next:now – Strategies to Resample the Future

„Once upon a time, pop‘s metabolism buzzed with dynamic energy, creating the surging-in-to-the-future feel of periods like the psychedelic sixties, the post-punk seventies, the hip-hop eighties and the rave nineties. The 2000s felt different. (…) Instead of being the threshold to the future, the first ten years of the twenty-first century turned out to be the ‚Re‘ Decade (…): revivals, reissues, remakes, re-enactments. Endless retrospection. (…)“

– Simon Reynolds – Retromania (2011)i

Atari emulators, electro-swing, Polaroid replicas, or Hieronimus Bosch’s triptychs in Virtual Reality: everything nostalgia related sells better than ever, and we’re not just talking about pop and mainstream. Every obscure fraction of a subculture had also its 15 minutes of …revival in the past 18 years.

An obsessive (therefore unhealthy) attention to the past is influencing all aspects of cultural production in these days. This is certainly a “Sign o’ the timesii.

Times of “Liquid fear””iii, that tangible feeling of anxiety that has only vague contours but is present everywhere. Dangers can strike anytime, everywhere: no matter what’s your job, tomorrow you can be fired, like those guys at Leeman Bros carrying their stuff out in cardboard boxes; you can be shot while you sip your cappuccino, in the name of god or the N.R.A.: or you can be killed by some multi resistant bacteria, and you have the same chance to get infected on a safari looking for the big 5 or in your local hospital having a proctology check up. To quote Bauman’s favorite metaphor:

We’re walking on a mine field, we are aware that all is full of explosives, but we don’t know where there will be an explosion and when. There are no solid structures to rely on, nothing in which we can invest our hope and expectations.iv

Or, using the words of Comité Invisible:

“From whatever angle you approach it, the present offers no way out. This is not the least of its virtues. From those who seek hope above all, it tears away every firm ground. Those who claim to have solutions are contradicted almost immediately. Everyone agrees that things can only get worse. “The future has no future” is the wisdom of an age that, for all its appearance of perfect normalcy, has reached the level of consciousness of the first punks.”v

In this context the past can be seen as a cozy and warm nest, a perfect world that we can control as it is shaped by our selective memory, a safe place. And so, as thinks are like that, instead of struggling to build up an uncertain future (to go for an Utopia), a very common choice is to aspire to return to a golden past, to go for a “Retrotopiavi. The spreading of this approach is another “Sign o’ the times”, but one with very scary implications. [Read more →]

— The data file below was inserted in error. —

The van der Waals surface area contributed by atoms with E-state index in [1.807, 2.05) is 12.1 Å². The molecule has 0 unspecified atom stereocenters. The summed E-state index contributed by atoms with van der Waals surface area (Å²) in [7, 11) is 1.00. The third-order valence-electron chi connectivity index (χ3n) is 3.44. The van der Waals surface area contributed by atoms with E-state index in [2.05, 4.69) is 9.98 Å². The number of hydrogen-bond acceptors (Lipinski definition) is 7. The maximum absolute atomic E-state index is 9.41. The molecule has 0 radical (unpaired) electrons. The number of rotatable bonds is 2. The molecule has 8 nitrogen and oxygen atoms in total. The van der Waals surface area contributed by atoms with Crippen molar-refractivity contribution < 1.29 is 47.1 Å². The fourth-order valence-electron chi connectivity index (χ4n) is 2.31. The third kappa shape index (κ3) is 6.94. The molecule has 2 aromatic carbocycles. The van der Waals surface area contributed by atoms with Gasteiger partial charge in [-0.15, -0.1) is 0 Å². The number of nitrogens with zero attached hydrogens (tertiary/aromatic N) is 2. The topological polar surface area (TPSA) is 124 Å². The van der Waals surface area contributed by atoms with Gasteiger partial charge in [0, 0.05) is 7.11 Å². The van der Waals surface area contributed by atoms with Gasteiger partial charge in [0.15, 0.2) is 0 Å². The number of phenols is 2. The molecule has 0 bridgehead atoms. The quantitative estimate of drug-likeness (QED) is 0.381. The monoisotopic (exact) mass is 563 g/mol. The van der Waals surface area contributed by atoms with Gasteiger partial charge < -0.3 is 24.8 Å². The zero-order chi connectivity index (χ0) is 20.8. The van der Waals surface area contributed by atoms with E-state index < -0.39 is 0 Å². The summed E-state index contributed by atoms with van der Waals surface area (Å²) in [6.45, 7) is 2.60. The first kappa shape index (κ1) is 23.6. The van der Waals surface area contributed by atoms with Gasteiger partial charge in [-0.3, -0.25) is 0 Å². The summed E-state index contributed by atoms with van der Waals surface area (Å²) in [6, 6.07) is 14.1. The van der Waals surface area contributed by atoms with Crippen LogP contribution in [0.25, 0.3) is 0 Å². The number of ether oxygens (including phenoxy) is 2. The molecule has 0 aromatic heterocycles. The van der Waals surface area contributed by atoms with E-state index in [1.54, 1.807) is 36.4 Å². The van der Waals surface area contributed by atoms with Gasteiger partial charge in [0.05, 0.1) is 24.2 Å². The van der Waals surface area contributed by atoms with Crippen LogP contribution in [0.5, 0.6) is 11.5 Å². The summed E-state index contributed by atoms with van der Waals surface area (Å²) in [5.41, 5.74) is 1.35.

Datacide Fourteen Release Events in London

Datacide Fourteen is officially released on October 18 and 19, 2014 in London.  

londonanarchistbookfair2014

Datacide will be tabling at the London Anarchist Bookfair on Saturday, October 18 from 10am – 7pm. We will be selling the new issue, back issues 9-13, as well as new Praxis records. The venue is Queen Mary, University of London, Mile End Road, London, E1 4NS.

 

hydeparkbattle

On Sunday, October 19, 2pm-11pm,  MayDay Rooms, Datacide, Cesura//Acceso Journal, and the History is Made at Night blog are hosting the event “Revolt of the Ravers: The Movement Against the Criminal Justice Act, 1994”.

Twenty years ago, on 9 October 1994, a huge demonstration against the Government’s Criminal Justice Act ended in London’s Hyde Park with riotous clashes, police horses charging, and people dancing to sound systems. The Act brought in new police powers against raves, squatters, protestors, travellers and others, and was passed amidst widespread opposition.

This event will include memories of this movement, its ways of organising and representing itself and will feature displays of its ‘material culture’ such as zines, flyers, cassettes and letters.

There will also be an exchange-situation looking at the related radical/techno zines of the 1990s, in what was one of the last musical and social movements mediated primarily through print rather than digitally.

It is hoped that the day will be a catalyst for a process of gathering, archiving, circulating and activating materials from the radical social/musical movements of the 1990s.

The talks and discussion will be followed by an evening of films, music and refreshments.

The location is  May Day Screening Room, 1st floor, 88 Fleet street, London, EC4Y 1DH 

 

Datacide Talk this Saturday May 12th at OKK, Berlin

Praxis and Datacide support the OKK and their Critical Reflections of Berlin Biennale 7 titled “2012 is the Season for Treason”. Taking place at Raum 29, Prinzenallee 29, Berlin-Wedding. Free entry.
Watch out for Datacide talk this saturday based on the article “From Subculture to Hegemony: Transversal Strategies of the New Right in Neofolk and Industrial”. More infos on the rest of the program:
http://www.kritische-kunst.org/
and here:
http://2012istheseasonfortreason.wordpress.com/

Datacide at Linke Buchtage Berlin June 3-5

We will be at the Linke Buchtage this weekend presenting the latest issue of datacide.
You can find us at the stall of ça ira Verlag!
The bookfair is taking place at Mehringhof, Gneisenaustr. 2a, 10961 Berlin – closest public transport is Mehringdamm.
Opening times are Fri 17-22, Sat 11-22, Sun 11-17
See you there!

Pics from Datacide Release Event

[Read more →]

Pages: 1 2 Next